his poem does an amazing job of layering, of creating an experience that is at once beautiful and difficult and incisive. The poem is built around both the idea of fruit and imports and the acceptable narratives about immigration and difference. It focuses on people selling foreign food at a street corner, fruits from another place that are paid for and eaten as exotic, just as many people from different countries come to places in the West and are consumed, exoticised and made into caricatures of themselves, of their struggles and journeys. The poem shows what is allowed to be examined in narratives about immigrations. The hope and the hard work. The imagery that is familiar and comfortable to those in the country the narrator and others immigrated to. To create a story that doesn't expose the complicity of this country in the horrors of what has happened. In the corruption and danger and death that these people had to face. The second section revels the realities of travel, not the romantic push toward freedom but an escape from one kind of colonization to another, a prayer of safety that even as it is being spoken is a sort of lie, because some do not survive the trip, and for all people want to believe in narratives of noble immigrants, survival in the face of exploitation, greed, and racism is something else, makes the colonial power uncomfortable, nervous. Especially in today's climate in many Western countries this nervousness seems to be at the heart of a lot of the racism on display. That people know in many ways that refugees and others fleeing bad situations have been wronged by the intervention, manipulation, and exploitation of Western governments and corporations and there's a fear that there will be a retaliation. Which works into the third section of the poem, with immigrant having to silence the voice of criticism, has to swallow down whatever injustice is offered because it is so dangerous to speak out, to reveal the shape of the damage done. It's a difficult poem that reveals the layers of meaning to a scene, to a person taking money for a piece of fruit, and the weight and implications that can have, all the while challenging who should tell what stories, whose stories. It's an amazing piece and you should all go out and read it right now!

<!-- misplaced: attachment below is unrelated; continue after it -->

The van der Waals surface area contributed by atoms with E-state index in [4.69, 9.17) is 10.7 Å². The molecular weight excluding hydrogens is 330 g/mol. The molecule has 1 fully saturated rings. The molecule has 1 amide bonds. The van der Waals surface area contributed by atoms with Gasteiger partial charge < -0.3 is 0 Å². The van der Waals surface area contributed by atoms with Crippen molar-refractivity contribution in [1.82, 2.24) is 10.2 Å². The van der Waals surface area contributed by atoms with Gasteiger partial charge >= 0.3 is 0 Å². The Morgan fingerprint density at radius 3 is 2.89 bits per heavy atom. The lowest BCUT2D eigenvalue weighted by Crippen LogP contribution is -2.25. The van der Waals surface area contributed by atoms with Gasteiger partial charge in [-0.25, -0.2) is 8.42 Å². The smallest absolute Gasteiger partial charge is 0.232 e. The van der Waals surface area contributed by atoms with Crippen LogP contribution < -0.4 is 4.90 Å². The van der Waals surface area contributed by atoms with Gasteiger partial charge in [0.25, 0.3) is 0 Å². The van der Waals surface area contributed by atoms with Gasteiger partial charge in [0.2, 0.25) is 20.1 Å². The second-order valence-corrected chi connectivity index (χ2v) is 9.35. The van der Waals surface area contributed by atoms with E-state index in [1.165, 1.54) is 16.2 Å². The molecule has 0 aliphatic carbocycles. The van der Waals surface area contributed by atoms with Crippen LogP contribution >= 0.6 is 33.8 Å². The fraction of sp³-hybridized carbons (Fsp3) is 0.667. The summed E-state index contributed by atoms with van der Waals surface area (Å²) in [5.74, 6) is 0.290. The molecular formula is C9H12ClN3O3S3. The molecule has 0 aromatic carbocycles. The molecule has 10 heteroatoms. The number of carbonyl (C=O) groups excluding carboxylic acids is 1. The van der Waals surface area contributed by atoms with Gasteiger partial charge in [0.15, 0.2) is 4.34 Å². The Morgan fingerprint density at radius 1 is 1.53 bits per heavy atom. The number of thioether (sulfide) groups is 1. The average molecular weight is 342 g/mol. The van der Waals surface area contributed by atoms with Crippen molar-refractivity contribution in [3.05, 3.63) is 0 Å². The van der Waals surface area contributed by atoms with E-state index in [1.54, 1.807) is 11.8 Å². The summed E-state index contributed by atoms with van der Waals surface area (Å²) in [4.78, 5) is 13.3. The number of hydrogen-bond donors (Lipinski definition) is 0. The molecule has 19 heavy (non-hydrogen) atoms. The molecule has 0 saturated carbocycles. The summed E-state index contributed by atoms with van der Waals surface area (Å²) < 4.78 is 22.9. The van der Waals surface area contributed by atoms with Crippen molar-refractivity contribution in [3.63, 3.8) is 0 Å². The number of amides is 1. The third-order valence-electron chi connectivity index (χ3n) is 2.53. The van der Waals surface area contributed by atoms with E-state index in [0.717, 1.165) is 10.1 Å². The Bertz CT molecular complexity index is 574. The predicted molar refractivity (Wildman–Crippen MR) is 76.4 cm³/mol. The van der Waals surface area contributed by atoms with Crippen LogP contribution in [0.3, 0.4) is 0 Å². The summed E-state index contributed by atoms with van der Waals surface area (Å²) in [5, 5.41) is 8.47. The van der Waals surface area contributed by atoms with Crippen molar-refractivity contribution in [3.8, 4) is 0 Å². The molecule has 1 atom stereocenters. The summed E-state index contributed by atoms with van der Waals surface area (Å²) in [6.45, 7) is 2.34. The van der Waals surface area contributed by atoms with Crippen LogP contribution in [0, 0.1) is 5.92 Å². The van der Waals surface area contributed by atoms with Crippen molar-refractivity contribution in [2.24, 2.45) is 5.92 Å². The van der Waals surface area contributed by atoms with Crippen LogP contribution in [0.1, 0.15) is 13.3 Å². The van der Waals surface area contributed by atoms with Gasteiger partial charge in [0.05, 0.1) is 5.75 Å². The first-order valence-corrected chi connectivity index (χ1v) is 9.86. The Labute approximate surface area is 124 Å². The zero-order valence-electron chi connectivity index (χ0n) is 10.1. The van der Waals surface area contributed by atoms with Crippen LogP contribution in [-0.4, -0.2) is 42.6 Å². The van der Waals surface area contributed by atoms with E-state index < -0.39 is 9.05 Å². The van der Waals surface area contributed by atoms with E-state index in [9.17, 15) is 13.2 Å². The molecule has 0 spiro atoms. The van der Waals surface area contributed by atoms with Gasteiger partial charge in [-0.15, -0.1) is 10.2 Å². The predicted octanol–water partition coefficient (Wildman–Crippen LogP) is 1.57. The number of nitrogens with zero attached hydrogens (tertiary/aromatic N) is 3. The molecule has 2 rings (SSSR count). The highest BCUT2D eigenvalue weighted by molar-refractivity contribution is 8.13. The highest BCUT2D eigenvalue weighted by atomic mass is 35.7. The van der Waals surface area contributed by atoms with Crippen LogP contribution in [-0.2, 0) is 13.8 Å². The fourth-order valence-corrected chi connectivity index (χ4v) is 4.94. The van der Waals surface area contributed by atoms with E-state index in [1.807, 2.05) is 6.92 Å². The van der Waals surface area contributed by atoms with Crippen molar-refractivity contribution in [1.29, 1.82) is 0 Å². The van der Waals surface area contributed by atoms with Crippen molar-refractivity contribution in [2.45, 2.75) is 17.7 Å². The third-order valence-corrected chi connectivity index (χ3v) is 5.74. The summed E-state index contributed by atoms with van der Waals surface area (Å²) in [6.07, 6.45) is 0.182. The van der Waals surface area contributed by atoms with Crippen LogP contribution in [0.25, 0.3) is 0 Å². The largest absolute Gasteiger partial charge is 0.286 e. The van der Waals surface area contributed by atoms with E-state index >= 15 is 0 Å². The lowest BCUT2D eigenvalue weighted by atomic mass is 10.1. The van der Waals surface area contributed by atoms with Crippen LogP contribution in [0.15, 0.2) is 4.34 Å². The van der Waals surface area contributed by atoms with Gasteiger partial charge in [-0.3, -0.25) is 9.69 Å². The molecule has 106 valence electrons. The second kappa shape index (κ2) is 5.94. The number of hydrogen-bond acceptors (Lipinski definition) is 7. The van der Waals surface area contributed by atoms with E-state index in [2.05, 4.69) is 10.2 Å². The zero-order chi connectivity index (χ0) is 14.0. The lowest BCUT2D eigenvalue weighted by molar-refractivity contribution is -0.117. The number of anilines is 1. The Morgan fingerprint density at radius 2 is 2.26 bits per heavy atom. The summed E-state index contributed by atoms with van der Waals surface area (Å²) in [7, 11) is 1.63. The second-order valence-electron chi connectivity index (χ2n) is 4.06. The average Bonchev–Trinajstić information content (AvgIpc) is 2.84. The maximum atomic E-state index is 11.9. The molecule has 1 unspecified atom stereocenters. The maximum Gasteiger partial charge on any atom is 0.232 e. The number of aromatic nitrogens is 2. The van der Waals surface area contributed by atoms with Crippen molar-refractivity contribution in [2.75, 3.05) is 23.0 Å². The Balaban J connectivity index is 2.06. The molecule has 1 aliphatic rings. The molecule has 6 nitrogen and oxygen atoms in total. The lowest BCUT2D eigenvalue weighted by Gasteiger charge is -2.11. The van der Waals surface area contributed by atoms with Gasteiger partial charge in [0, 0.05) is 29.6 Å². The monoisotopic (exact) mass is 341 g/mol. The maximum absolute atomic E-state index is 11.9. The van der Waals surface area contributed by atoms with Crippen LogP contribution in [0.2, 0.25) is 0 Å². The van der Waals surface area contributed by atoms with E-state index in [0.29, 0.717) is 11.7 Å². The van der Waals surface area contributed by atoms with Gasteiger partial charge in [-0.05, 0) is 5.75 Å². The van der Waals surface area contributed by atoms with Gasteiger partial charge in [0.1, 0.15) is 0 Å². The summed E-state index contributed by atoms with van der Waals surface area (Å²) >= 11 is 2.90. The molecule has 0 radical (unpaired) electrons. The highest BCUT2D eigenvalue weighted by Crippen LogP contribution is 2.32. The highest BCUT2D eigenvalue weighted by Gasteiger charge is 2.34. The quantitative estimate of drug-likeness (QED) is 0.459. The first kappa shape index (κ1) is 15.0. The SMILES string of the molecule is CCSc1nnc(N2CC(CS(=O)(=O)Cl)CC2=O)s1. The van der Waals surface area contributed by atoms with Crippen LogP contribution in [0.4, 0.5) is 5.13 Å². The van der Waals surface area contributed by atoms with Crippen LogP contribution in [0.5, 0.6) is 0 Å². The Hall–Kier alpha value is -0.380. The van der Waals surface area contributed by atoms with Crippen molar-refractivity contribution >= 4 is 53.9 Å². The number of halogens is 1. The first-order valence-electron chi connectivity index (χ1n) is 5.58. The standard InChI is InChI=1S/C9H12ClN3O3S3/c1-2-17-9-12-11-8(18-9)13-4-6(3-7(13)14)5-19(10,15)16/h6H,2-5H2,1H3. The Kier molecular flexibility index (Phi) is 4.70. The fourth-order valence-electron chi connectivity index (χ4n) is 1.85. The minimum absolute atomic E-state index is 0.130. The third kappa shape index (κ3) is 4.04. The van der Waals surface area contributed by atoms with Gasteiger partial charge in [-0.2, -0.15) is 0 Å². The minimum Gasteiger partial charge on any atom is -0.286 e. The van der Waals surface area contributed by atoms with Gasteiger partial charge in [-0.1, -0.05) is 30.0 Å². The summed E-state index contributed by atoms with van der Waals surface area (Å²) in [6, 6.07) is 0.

No comments:

Post a Comment